root: ص-غ-ر / adjective / definition: small
A diminutive is a modified word used to express smallness. Think of the English word duckling, derived from duck.
In Arabic, the diminutive is referred to as التَّصغير—a verbal noun meaning “to make smaller”. So how can we recognise and form diminutives in Arabic?
If we take the letters ف-ع-ل to represent the root of a word, diminutives in Arabic most often take one of the following forms:
…the only difference being the ـة in the second one, making the word feminine.
Here are some examples:
نَهْر = river
نُهَير = small river, creek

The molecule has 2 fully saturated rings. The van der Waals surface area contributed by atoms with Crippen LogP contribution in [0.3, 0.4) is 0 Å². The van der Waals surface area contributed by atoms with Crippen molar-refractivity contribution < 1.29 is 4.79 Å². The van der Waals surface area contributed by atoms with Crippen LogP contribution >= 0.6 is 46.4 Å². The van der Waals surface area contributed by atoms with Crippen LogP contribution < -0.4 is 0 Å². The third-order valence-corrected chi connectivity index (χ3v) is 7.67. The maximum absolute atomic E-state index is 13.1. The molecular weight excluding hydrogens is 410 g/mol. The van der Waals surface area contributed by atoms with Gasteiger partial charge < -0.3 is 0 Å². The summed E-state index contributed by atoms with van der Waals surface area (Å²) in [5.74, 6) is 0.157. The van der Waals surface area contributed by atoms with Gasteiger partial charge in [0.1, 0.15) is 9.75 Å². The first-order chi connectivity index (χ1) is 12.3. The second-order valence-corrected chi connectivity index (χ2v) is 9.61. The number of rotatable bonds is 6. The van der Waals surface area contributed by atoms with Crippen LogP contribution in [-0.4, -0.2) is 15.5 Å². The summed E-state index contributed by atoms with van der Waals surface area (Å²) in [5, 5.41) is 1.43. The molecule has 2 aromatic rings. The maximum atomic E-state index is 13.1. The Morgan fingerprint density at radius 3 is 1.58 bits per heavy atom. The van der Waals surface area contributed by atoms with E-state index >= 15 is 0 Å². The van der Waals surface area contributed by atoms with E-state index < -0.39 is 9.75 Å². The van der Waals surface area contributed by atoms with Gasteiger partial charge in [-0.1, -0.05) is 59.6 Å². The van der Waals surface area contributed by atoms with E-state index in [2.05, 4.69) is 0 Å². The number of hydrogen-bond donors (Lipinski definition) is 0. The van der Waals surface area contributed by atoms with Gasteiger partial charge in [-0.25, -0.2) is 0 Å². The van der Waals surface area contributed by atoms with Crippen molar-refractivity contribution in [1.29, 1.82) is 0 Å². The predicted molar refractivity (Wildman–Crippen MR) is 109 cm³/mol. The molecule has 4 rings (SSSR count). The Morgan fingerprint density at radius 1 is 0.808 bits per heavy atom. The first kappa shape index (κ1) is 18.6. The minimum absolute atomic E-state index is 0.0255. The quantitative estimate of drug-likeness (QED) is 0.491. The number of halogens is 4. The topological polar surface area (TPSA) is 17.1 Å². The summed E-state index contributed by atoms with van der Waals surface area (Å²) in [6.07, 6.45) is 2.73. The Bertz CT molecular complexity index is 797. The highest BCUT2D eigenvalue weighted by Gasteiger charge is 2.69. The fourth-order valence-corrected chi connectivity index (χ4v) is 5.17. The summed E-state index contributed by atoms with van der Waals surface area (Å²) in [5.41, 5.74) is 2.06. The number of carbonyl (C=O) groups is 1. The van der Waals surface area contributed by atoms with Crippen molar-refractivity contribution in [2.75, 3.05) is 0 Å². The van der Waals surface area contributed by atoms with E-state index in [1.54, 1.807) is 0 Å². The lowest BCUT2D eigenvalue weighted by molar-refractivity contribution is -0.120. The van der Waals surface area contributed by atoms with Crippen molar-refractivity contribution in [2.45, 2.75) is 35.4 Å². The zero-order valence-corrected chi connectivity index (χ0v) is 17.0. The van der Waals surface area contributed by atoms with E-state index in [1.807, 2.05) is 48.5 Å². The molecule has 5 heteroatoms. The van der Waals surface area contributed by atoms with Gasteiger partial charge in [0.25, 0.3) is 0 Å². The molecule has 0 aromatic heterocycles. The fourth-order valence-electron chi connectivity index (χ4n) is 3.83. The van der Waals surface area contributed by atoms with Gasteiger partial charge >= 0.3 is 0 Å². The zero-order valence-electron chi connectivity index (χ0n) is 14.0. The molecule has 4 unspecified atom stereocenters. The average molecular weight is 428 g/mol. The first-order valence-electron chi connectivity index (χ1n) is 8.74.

بَحْر = sea
بُحَيْرة = lake (literally: “small sea”)
قَبْلَ = before
قُبَيْلَ = shortly before
بَعْدَ = after
بُعَيْدَ = shortly after
لُقْمة = mouthful, bite
لُقَيْمة = morsel
حَسَن = good
حُسَيْن = good… but smaller
بَيْت = house
بُوَيْت = small house
The noun بيت actually comes from the root ب-ي-ت, yet we see a و replace the root letter ي in the diminutive form, for ease of pronunciation.
اِبْني = my son
بُنَيَّ = my little son
Note that اِبن comes from a two-letter root, ب-ن, and therefore the alif doesn’t feature in the diminutive form.
The diminutive form on its own—without the possessive suffix—would be بُنَي. So when we add the possessive suffix ـي for “my”, we end up with two يs in a row which merge into one ي with a shadda (and fatha) on top: يَّ.
رُوَيداً is an adverb which I assume is derived from a diminutive too. Why not take a look at this page in the Hans Wehr and see if you agree?
That’s all for this now, I hope you enjoyed the post!
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